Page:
There are many strong motivations to create content for your SEO campaign. They give you more pages for Google to index, they allow you to optimize for long-tail keywords, and of course, they serve as anchor points for building and attracting inbound links. Those links, of course, are essential if you want to improve your domain authority and climb the rankings, so you’ll be especially motivated to create compelling content for your brand.
Here’s the thing—not all types of content have the same likelihood of attracting high-quality links.
Top Types of Content
These types of content are usually the best for attracting links because they’re dense, they’re informative, and they’re somewhat tricky to pull off—which means they’re rarer and more appealing to your audience:
- Massive lists. Massive lists are appealing for two reasons. First, they have a ton of content to wade through, which makes them seem well-researched and “deep” on the subject matter. Second, they’re organized into numerical points, so they’re easy to peruse. Listicles offer a similar effect, but massive lists (with 100 items or more) offer a much richer and more linkable experience. For example, 121 things to do in Rome isn’t just an exploration of the highlights—it goes into detail about what the city offers, making it a citable resource rather than just fodder to share with your social media followers.
- In-depth tutorials. In-depth tutorials are also strong contenders as a linkable asset. Tutorials teach people how to do something, which makes them practically valuable. If that task is specific enough, you’ll see high search volume with minimal competition, but best of all, anyone writing about similar or related topics will probably link to your resource—as long as it’s the best one available. For that reason, your tutorial needs to be in-depth, like this guide on how to sketch in three dimensions.
- Infographics. Infographics tend to gather many data points from many different sources, and collect them together in a single, visually immersive package. This makes it immediately appealing to share, but also makes it an all-in-one resource to reference for others who are working on similar or related material. This infographic covering multiple data points on the Bond film franchise is a perfect example of one blending together citable information in an aesthetically pleasing package.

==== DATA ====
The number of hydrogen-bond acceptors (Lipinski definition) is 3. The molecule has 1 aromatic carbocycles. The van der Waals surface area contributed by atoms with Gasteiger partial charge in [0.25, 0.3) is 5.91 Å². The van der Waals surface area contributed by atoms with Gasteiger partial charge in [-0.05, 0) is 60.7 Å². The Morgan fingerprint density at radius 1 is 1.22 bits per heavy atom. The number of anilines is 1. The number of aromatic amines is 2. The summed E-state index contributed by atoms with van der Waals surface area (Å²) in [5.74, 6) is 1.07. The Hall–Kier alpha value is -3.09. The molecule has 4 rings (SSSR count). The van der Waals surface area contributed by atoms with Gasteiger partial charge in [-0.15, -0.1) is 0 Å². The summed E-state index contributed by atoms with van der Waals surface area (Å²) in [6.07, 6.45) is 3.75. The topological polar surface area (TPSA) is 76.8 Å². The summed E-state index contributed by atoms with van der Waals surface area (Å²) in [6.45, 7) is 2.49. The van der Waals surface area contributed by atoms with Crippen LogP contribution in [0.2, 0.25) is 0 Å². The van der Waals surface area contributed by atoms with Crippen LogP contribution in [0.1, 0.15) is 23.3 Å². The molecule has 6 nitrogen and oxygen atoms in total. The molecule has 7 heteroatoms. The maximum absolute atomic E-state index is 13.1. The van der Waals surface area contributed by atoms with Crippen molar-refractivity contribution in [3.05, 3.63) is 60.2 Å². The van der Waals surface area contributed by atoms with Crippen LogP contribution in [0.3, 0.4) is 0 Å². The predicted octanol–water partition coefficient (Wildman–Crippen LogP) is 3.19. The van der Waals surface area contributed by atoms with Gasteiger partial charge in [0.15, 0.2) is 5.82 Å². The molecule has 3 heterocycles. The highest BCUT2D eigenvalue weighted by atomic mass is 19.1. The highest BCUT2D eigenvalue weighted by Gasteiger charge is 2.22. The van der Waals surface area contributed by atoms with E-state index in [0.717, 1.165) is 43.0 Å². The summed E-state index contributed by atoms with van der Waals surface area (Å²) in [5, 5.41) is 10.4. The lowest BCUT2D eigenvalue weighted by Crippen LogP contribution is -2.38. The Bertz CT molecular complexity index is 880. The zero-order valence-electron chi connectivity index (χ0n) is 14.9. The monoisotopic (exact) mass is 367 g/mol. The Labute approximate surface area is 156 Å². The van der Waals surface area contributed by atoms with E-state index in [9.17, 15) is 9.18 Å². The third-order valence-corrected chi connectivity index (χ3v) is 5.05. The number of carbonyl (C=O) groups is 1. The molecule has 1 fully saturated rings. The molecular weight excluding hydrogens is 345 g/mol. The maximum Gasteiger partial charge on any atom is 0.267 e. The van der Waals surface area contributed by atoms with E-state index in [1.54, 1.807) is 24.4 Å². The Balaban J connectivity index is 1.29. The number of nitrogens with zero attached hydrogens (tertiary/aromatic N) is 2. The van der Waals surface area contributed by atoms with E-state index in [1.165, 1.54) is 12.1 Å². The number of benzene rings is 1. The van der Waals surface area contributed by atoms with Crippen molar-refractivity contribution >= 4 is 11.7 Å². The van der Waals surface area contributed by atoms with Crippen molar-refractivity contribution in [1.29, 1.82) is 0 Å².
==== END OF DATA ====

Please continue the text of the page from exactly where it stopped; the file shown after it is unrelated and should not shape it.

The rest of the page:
- Short videos. You can also put together a short video, covering ample information on any topic. This medium is more open-ended, though you’ll still need to have something citable. You can transform a tutorial into a hands-on approach with your video, or bring in an influencer and interview them; as long as there’s some quotable material there, people will be willing to cite your work. Up until this point, longer and more detailed has been better to increase your chances of earning links, but here, shorter is better; people don’t have time to spend searching for small details they need in a 20-minute video.
- Documented original research. Any original research you provide on a topic that your audience wants to learn about is going to be instant and high-quality fodder for links. Original research hasn’t been done before, and therefore has no competition to worry about. You’ll provide new, unique data points that other people need, and nobody else can steal that traffic from you. Moz and BuzzSumo’s analysis on how content earns shares and links is a good example of this—and is pretty meta, given the nature of this article. Any type of research is valuable, so long as it’s new.
A Note on Quality
Just creating a piece of content in one of the archetypes above isn’t enough to guarantee you’ll earn some links. The piece also has to be of exceptional high quality; it should be appealing to your target demographics, easy to read and understand, well-researched, detailed, and engaging. The content world is flooded with both amateurs and professionals, desperate to get a piece of today’s ridiculously high user demand. You’ll need to produce grade-A material if you want to stand a chance in the field—no matter what type of content you end up producing.
Supporting Your Content
After producing your piece, you can’t just sit back and let the links come to you—you have to support your work if you want it to thrive. Make sure you syndicate it on social media, submit it to social bookmarking sites, and shop it around with influencers. Unless you have a strong initial audience, your piece’s quality won’t be enough to get you the links you need. But with the right support, and high enough quality, you can turn any of the content archetypes above into a link-generating landmark masterpiece in your SEO campaign.